. "4 Review of Potential Indicators of Adequacy and Selection of Indicators: Calcium and Vitamin D." Dietary Reference Intakes for Calcium and Vitamin D. Washington, DC: The National Academies Press, 2011.
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DRI Dietary Reference Intakes Calcium Vitamin D
associations between skin pigmentation and lower disability scores in females; congruence of geographical distribution of MS with geographical distribution of low vitamin D levels; associations between seasonal variation in birth and in disease severity with the seasonal variation of low vitamin D levels; associations between remission and pregnancy (when calcitriol levels increase); and variations in risk associated with polymorphisms in the Vdr gene. In addition to the lack of positive evidence, the authors raised concerns about the safety of calcitriol treatment for MS because of the dose-dependent risk for hypercalcemia identified with calcitriol treatment in animal models. No meta-analyses were identified for this indicator.
Additional evidence from randomized controlled trials No RCTs were identified for this indicator.
Observational studies Observational studies in humans have also failed to show a consistent association between serum 25OHD levels and MS. A small longitudinal study of 23 MS patients and 23 controls found no differences in circulating 25OHD levels, no difference in seasonal variation, and comparable rates of vitamin D deficiency or insufficiency based on serum 25OHD levels between MS patients and controls (Soilu-Hanninen et al., 2008). Interestingly, in this study, serum 25OHD levels were significantly lower during relapse episodes, whereas serum levels of intact PTH were significantly higher than in remission periods in MS patients. A prospective nested case–control study in military personnel reported that, for white subjects, serum 25OHD levels were inversely related to the risk of MS and that effect was even greater when serum 25OHD levels were low in individuals under 20 years of age (Munger et al., 2006). Overall, serum 25OHD levels were lower in black and Hispanic compared to white subjects and 25OHD levels were more frequently in the range of 25 to 40 nmol/L in MS patients compared to controls. These findings, however, were unrelated to risk for MS (Munger et al., 2006). In a small population-based case–control study of individuals living at latitudes of 41 to 43°S (similar to New York City and Boston), van der Mei et al. (2007) found that serum 25OHD levels below 25 nmol/L were moderately associated with MS, compared with levels above 40 nmol/L. With more consistent serum 25OHD levels and less seasonal variability, there was an association with less disability.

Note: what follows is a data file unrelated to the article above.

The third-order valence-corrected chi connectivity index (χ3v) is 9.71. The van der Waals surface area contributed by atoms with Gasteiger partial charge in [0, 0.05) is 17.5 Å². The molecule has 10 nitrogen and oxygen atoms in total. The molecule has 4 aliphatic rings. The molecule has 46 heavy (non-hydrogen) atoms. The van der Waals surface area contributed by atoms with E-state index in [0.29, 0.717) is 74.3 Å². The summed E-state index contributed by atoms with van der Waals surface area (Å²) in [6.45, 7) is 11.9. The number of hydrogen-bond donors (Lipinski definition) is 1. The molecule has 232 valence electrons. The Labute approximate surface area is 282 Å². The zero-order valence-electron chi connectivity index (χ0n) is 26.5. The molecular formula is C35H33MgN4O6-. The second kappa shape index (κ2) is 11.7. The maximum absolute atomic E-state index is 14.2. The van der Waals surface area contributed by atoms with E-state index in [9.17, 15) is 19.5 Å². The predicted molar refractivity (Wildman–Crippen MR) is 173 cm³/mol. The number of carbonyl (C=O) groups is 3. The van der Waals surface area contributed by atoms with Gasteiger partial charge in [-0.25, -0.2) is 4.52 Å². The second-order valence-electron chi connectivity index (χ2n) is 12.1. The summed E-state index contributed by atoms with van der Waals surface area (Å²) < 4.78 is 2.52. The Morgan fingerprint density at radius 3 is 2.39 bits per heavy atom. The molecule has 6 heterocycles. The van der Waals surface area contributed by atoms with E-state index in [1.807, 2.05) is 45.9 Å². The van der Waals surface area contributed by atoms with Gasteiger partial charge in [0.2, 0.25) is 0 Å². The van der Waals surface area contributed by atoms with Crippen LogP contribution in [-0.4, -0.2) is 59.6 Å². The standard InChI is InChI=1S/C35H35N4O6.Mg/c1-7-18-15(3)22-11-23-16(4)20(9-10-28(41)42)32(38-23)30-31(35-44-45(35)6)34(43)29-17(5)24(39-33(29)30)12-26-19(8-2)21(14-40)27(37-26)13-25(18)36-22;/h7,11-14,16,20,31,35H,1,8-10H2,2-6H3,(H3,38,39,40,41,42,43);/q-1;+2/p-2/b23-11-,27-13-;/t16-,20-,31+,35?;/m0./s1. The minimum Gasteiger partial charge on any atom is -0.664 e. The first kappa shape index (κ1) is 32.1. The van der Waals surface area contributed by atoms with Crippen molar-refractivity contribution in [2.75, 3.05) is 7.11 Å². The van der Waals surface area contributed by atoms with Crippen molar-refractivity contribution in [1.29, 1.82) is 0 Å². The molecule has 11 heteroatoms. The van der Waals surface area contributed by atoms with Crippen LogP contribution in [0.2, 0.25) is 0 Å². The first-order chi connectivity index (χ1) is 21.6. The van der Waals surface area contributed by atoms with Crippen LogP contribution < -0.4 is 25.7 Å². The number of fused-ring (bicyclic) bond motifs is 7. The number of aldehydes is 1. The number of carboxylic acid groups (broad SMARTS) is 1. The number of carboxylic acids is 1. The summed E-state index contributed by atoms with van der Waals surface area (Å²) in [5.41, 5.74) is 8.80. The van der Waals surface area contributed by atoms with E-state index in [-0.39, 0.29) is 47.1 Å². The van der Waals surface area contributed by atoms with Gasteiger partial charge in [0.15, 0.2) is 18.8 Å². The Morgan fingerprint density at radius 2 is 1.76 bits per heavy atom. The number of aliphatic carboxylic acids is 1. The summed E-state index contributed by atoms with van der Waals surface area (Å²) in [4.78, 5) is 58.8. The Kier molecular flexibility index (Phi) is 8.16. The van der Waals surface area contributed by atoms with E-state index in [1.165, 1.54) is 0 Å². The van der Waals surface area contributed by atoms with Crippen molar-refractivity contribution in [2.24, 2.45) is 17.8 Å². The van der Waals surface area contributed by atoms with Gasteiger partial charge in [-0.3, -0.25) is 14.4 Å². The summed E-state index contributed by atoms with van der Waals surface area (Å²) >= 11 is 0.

Taken together, these observational studies show widely variable outcomes for associations between serum 25OHD levels and MS and such associations are not supported by meta-analyses. In addition, the lack of causal evidence further diminishes the likelihood for a relationship between vitamin D and MS.
Rheumatoid arthritis RA is a chronic disease characterized by systemic inflammation that may affect many tissues and organs, but particularly the joints. In RA inflammatory synovitis of the joints can progress to destruction of the articular cartilage and ankylosis. RA can also produce diffuse